Sir. With my own personal knowledge, many fugitives have been received aboard our transports at different places in this State by General Williams and have upon close interrogation given him important military information. Such of these as has not already been returned to their owners may still be in the camps of this brigade. What their fate will be if delivered up to claimants or hinters, it is easy to predict. It seems to me that their surrender would be in palpable violation of the law.
'It would also, in its moral aspect, be obnoxious to the gravest objections. The order of General Williams forces upon me an alternative which is peculiarly painful, because my obedience to orders has always been in practice as well as theory a fundamental military maxim. I am complied either to disobey him, or defy the sovereign power of the Republic. In this matter, I cannot hesitate. No punishment for disobedience to this order can be as intolerable as would be the consciousness of having violated the law by compelling my guards to return to vindictive Rebels fugitives whose information has been sought and used for the benefit of our arms. While I have the honor to command the 4th Wisconsin Regiment, it cannot, with my consent, be employed in violation of law for the purpose of returning fugitives to Rebels.
Your Obedient Servant,
Halbert E. Paine
Col. 4th Wisconsin Regiment
"June 16th, we joined the 2d expedition with General Williams to Vicksburg. On reaching Black Bayou near Grand Gulf on the captured steamer, Laurel Hill, we entered and wormed our way up about five miles when we landed and made a forced march of 13 miles in the hot, scalding sun. Our purpose was the capture of a Rebel Camp near Port Hudson. Sgt. Pierce, with several men, had the advance, as they dashed into the Rebel camp. They broke for the woods like a flock of sheep, leaving their colors and their dinner nearly cooked which we gladly took possession of, Sgt. Pierce giving the colors to Lt. W. S. Payne of his company. We returned to our boat and reached Vicksburg the 25th For our success, the 4th Wisconsin received the following congratulations from General Williams:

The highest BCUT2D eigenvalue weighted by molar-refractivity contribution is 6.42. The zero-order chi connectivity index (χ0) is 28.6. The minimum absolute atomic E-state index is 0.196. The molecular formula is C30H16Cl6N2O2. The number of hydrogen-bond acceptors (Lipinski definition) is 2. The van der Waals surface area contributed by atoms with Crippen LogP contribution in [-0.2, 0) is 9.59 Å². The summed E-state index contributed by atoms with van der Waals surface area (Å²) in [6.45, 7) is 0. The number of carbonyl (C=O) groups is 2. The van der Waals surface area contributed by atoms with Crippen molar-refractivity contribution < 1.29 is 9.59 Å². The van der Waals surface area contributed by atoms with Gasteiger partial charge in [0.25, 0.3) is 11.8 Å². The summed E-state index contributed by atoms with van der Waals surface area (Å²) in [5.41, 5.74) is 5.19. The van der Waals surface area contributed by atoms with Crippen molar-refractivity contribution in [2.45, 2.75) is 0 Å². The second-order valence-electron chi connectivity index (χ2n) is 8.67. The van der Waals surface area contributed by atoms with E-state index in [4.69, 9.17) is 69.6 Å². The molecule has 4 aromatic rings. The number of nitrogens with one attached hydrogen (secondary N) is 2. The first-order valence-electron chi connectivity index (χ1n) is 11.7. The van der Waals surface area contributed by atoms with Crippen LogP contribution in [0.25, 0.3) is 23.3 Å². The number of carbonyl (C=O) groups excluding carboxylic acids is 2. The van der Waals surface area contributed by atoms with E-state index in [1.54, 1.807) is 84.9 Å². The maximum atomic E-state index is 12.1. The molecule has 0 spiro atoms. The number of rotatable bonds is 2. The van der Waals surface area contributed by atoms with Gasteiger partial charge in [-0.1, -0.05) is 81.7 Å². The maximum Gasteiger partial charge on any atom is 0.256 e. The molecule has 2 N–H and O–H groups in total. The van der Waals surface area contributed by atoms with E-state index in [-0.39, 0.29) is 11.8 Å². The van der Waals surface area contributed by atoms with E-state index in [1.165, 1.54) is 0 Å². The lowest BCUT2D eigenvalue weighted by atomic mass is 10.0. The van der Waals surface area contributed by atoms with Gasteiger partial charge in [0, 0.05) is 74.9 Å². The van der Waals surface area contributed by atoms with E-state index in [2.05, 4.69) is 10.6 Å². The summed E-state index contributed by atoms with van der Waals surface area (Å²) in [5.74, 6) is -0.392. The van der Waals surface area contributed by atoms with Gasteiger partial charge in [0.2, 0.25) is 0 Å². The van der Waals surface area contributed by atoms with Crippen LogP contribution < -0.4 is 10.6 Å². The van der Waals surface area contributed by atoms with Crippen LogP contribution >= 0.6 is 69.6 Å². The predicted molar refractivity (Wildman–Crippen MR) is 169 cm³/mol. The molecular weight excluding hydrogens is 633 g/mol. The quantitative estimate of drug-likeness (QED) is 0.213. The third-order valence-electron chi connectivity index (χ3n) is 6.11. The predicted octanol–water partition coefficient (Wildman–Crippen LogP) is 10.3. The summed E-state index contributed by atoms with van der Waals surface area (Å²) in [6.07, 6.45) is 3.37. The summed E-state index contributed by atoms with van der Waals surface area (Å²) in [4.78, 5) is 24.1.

'H.A. 2d Brigade
Steamer Labell, June 24th, 1862
The General commanding congratulates, the 4th Wisconsin Volunteers upon the capture of the camp of the Rebel troops, the Confederate flag, and other trophies. After a fatiguing march, this Regiment formed promptly into line at the first report of danger, conducted themselves well after a trying and oppressive day. Like soldiers fighting in the cause of their country, the General commanding hopes that in another place and of a larger scale, this Regiment will soon have an opportunity to exhibit the same conduct and claim courage.
By order of Brig. General Thomas Williams
Wickham Hoffman A. A. General
"We returned to Baton Rouge, Louisiana. At 4 o'clock the morning of August 5th, we met General Breckinridge with more than twice our numbers, and in a hard fought battle drove the Rebels from the field, leaving over a thousand dead, wounded, and prisoners in our hands. General Williams was killed while leading the 21st Indiana. August 21st, we left Baton Rouge for Carrollton, a point six miles above New Orleans. Sept. 8th we embarked with other troops going up the Mississippi River 35 miles to Bonne Carre Point where we encountered Col. Wallers, noted Texas Cavalry, driving them into an impossible cypress swamp, and capturing some fifty of them and over three hundred horses. Sgt. Pierce was one of the first soldiers to prove that one Southerner could not whip five Yankees as he took a Lt. and twelve men with only two men and marched them out of the swamp after breaking their arms over a cypress stump.